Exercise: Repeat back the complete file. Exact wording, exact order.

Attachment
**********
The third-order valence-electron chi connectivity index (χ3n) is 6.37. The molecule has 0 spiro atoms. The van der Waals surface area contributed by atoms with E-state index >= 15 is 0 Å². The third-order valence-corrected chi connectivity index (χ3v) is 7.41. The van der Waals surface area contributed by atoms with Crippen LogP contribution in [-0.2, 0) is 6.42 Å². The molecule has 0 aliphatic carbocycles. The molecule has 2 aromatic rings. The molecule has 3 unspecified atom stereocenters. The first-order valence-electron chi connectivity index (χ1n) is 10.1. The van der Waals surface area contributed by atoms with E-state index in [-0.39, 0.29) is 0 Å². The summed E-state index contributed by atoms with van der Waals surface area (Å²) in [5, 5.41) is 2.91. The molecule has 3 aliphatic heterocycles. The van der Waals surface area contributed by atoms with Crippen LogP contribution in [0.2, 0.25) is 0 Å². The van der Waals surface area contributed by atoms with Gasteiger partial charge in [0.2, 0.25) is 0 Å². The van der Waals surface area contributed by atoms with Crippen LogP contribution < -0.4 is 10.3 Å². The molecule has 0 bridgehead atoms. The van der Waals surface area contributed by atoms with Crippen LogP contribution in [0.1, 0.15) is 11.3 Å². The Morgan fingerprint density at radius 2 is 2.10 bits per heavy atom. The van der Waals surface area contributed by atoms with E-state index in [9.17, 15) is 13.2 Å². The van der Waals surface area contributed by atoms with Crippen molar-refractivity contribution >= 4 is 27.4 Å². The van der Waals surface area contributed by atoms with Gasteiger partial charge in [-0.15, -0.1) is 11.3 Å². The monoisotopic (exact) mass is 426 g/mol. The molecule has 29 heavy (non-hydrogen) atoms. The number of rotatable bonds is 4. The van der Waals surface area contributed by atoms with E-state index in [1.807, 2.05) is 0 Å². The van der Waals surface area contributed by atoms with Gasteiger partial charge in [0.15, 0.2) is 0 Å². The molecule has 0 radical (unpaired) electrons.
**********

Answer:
The third-order valence-electron chi connectivity index (χ3n) is 6.37. The molecule has 0 spiro atoms. The van der Waals surface area contributed by atoms with E-state index >= 15 is 0 Å². The third-order valence-corrected chi connectivity index (χ3v) is 7.41. The van der Waals surface area contributed by atoms with Crippen LogP contribution in [-0.2, 0) is 6.42 Å². The molecule has 0 aliphatic carbocycles. The molecule has 2 aromatic rings. The molecule has 3 unspecified atom stereocenters. The first-order valence-electron chi connectivity index (χ1n) is 10.1. The van der Waals surface area contributed by atoms with E-state index in [-0.39, 0.29) is 0 Å². The summed E-state index contributed by atoms with van der Waals surface area (Å²) in [5, 5.41) is 2.91. The molecule has 3 aliphatic heterocycles. The van der Waals surface area contributed by atoms with Crippen LogP contribution in [0.2, 0.25) is 0 Å². The van der Waals surface area contributed by atoms with Gasteiger partial charge in [0.2, 0.25) is 0 Å². The van der Waals surface area contributed by atoms with Crippen LogP contribution < -0.4 is 10.3 Å². The molecule has 0 bridgehead atoms. The van der Waals surface area contributed by atoms with Crippen LogP contribution in [0.1, 0.15) is 11.3 Å². The Morgan fingerprint density at radius 2 is 2.10 bits per heavy atom. The van der Waals surface area contributed by atoms with E-state index in [9.17, 15) is 13.2 Å². The van der Waals surface area contributed by atoms with Crippen molar-refractivity contribution >= 4 is 27.4 Å². The van der Waals surface area contributed by atoms with Gasteiger partial charge in [-0.15, -0.1) is 11.3 Å². The monoisotopic (exact) mass is 426 g/mol. The molecule has 29 heavy (non-hydrogen) atoms. The number of rotatable bonds is 4. The van der Waals surface area contributed by atoms with E-state index in [1.807, 2.05) is 0 Å². The van der Waals surface area contributed by atoms with Gasteiger partial charge in [0.15, 0.2) is 0 Å². The molecule has 0 radical (unpaired) electrons.